Just when it seemed that the tech industry had turned its back on futuristic, immersive digital worlds, often called the metaverse, Apple launched its first Mixed Reality headset, the Apple Vision Pro, on June 5, 2023. Expected to go on sale in the U.S. in early 2024 for $3,499, the Apple Vision Pro signals Apple’s foray into this space, or what Apple calls “spatial computing.” A few days before, Meta (formerly Facebook) unveiled plans to release the third iteration of its Virtual Reality headset, the Quest 3.

An interesting feature of Apple’s new headset is that it promises users to create a virtual version of their faces that is accurate to how they look. Exit the cartoony avatars generated by apps like Microsoft Teams and Meta’s Horizon Worlds.

Despite the mixed initial reviews of Apple’s Vision Pro, these concurrent announcements from two tech giants have reignited discussions surrounding these cutting-edge technologies (previously discussed here).

In this blog post, we dive into the world of Extended Reality (XR) and its different forms, and explore XR’s benefits, challenges, and potential implications for international arbitration.


Introduction to XR

The roots of modern XR can be traced back to the 1960s when the first devices laying the foundation for modern head-mounted displays (HMDs) were developed. In the past decade, XR gained significant attention with the launch of modern HMDs such as the first Oculus Rift in 2012 and the emergence of AR smartphone applications. Since then, XR has evolved rapidly as the latest HMDs testify (TechCrunch provides an overview of Vision Pro’s features and first impressions, available here).

The term XR encompasses Virtual Reality (VR), Augmented Reality (AR), Mixed Reality (MR), and other immersive technologies. VR provides a fully immersive experience, allowing users to interact with others in entirely computer-generated environments. AR enhances the real-world view by overlaying digital information or graphics, while MR blends virtual objects seamlessly into the physical world. MR offers an enhanced interactive experience, bridging the gap between VR and AR. Generally, these technologies are distinguished by their varying degrees of immersion in digital virtual worlds and their complexity, enabling users to engage with digital virtual environments and objects in different ways. Typically, computers create these digital images and allow real-time interaction between users and the XR program via various hardware devices, such as an HMD, AR glasses, smartphones, or even holographic displays.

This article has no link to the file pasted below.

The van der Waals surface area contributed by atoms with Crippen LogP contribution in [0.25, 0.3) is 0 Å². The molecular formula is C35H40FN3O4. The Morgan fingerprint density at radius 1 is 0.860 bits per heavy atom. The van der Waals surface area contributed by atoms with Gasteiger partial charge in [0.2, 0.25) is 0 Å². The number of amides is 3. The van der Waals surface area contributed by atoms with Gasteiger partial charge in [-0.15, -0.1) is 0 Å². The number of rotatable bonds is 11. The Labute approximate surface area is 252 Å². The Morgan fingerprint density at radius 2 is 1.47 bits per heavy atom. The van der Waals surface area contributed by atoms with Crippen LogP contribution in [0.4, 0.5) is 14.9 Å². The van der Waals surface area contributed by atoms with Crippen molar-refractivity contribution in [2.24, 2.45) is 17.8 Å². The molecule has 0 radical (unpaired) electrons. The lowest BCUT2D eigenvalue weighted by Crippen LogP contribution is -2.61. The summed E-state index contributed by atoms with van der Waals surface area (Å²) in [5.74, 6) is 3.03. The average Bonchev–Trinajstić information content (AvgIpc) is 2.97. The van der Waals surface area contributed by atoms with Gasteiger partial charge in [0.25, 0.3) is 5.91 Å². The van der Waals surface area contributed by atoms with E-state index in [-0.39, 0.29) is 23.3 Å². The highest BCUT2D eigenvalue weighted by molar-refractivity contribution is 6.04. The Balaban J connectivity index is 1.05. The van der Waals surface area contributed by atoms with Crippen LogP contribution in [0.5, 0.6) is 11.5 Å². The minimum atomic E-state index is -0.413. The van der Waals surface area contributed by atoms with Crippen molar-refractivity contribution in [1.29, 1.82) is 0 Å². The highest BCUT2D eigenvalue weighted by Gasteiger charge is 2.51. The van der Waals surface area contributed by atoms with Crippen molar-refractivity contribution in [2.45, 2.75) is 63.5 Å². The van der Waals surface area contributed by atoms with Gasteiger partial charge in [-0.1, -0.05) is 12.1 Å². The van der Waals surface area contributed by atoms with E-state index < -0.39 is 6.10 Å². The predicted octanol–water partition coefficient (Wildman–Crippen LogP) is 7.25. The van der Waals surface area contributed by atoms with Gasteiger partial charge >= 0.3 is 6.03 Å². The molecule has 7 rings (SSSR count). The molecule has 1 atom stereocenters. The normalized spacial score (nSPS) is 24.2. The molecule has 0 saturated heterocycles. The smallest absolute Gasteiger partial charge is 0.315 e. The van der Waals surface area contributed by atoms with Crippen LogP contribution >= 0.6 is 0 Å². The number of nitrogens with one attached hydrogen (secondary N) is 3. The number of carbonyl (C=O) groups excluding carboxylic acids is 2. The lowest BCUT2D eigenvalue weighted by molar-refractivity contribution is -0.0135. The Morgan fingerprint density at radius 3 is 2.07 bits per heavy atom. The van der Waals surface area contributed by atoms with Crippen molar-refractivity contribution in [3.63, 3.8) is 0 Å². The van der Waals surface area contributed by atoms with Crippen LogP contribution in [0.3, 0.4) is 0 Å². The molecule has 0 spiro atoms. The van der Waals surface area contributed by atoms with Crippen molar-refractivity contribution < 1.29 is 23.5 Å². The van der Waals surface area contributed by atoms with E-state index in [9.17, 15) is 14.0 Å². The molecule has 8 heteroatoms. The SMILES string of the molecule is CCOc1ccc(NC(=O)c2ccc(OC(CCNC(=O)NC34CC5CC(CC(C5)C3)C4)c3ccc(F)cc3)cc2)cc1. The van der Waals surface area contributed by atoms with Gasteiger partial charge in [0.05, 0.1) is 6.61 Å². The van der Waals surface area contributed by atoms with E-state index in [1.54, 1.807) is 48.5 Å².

Although niche, these technologies have been successfully adopted in various industries, including gaming and entertainment, education and training, healthcare, retail, and advertising. They are also being increasingly used in engineering and construction.


The Power of Immersion

Lawyers have long recognized the power of visual media in presenting complex information and enhancing communication (discussed here and here). Over the years, practitioners have adopted increasingly sophisticated visual aids and technologies, including charts, maps, digital renderings and modeling, and some digital simulations. Companies like DOAR and Z-Axis specialize in turning complex information into interactive presentations, using software, strategic thinking, and visual design that can be used internally or at hearings.

Yet, XR technologies go beyond these more traditional forms of visual media and computer-generated imagery. As described in detail in Jeremy N. Bailenson, Jim Blascovich, Andrew C. Beall, and Beth Noveck’s paper, Courtroom Application of Virtual Environments, Immersive Virtual Environments, and Collaborative Virtual Environments (2006), XR technologies are unique in combining both interactive and immersive features, meaning that users feel perceptually surrounded by digital virtual information, with which they can interact in real-time.

VR immersion, in particular, appears to provide users with the ability to experience a sense of spatial (or environmental), social, and self-presence in the virtual, filling the role of imagination for individual and sensory experiences.

AR and MR are just as, if not more, powerful. As in the physical world, where we absorb a large amount of information almost instantaneously, AR and MR can replicate how we perceive and process information. By overlaying supplementary content such as text, images, or virtual simulations onto the physical world in interactive presentations, AR and MR presentations can help minimize cognitive load and reduce cognitive distance, i.e., the mental effort required to process information and the gap between the form in which information is presented and the context to which it is applied.

Consequently, one notable aspect of these technologies is that the designers of an XR experience possess significant control over the user’s perceptions. They can design a virtual experience to achieve a desired look and feel, providing a high degree of customization, immersion, and subjectivity.


Applications of XR to International Arbitration